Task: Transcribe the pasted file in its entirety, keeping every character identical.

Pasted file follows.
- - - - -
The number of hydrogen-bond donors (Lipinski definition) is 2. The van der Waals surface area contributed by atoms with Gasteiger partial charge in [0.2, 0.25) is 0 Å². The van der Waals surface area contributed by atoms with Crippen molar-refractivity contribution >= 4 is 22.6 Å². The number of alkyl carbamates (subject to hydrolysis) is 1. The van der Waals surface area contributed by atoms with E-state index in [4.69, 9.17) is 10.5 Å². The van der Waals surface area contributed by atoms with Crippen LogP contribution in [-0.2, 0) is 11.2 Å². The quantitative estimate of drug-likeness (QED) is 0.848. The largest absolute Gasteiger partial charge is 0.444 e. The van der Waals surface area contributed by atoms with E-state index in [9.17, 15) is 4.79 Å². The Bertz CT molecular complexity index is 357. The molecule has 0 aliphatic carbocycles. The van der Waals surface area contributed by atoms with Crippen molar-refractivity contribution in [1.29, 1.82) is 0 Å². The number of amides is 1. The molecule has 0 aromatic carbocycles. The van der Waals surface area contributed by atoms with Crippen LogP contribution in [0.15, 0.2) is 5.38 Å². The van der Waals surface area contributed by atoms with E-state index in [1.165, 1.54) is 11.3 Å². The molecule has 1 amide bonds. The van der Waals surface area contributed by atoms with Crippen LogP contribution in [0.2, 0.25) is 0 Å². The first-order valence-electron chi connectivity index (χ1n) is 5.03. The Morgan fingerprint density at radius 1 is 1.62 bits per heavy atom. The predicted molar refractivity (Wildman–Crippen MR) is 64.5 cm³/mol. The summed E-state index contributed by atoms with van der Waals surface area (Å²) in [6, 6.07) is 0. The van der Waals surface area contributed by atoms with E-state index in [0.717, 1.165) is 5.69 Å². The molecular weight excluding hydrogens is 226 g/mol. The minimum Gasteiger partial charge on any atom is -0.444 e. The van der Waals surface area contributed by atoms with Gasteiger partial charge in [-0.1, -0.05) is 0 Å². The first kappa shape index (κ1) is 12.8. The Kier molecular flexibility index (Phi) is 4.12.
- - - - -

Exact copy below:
The number of hydrogen-bond donors (Lipinski definition) is 2. The van der Waals surface area contributed by atoms with Gasteiger partial charge in [0.2, 0.25) is 0 Å². The van der Waals surface area contributed by atoms with Crippen molar-refractivity contribution >= 4 is 22.6 Å². The number of alkyl carbamates (subject to hydrolysis) is 1. The van der Waals surface area contributed by atoms with E-state index in [4.69, 9.17) is 10.5 Å². The van der Waals surface area contributed by atoms with Crippen LogP contribution in [-0.2, 0) is 11.2 Å². The quantitative estimate of drug-likeness (QED) is 0.848. The largest absolute Gasteiger partial charge is 0.444 e. The van der Waals surface area contributed by atoms with E-state index in [9.17, 15) is 4.79 Å². The Bertz CT molecular complexity index is 357. The molecule has 0 aliphatic carbocycles. The van der Waals surface area contributed by atoms with Crippen molar-refractivity contribution in [1.29, 1.82) is 0 Å². The number of amides is 1. The molecule has 0 aromatic carbocycles. The van der Waals surface area contributed by atoms with Crippen LogP contribution in [0.15, 0.2) is 5.38 Å². The van der Waals surface area contributed by atoms with E-state index in [1.165, 1.54) is 11.3 Å². The molecule has 1 amide bonds. The van der Waals surface area contributed by atoms with Crippen LogP contribution in [0.2, 0.25) is 0 Å². The first-order valence-electron chi connectivity index (χ1n) is 5.03. The Morgan fingerprint density at radius 1 is 1.62 bits per heavy atom. The predicted molar refractivity (Wildman–Crippen MR) is 64.5 cm³/mol. The summed E-state index contributed by atoms with van der Waals surface area (Å²) in [6, 6.07) is 0. The van der Waals surface area contributed by atoms with E-state index in [0.717, 1.165) is 5.69 Å². The molecular weight excluding hydrogens is 226 g/mol. The minimum Gasteiger partial charge on any atom is -0.444 e. The van der Waals surface area contributed by atoms with Gasteiger partial charge in [-0.1, -0.05) is 0 Å². The first kappa shape index (κ1) is 12.8. The Kier molecular flexibility index (Phi) is 4.12.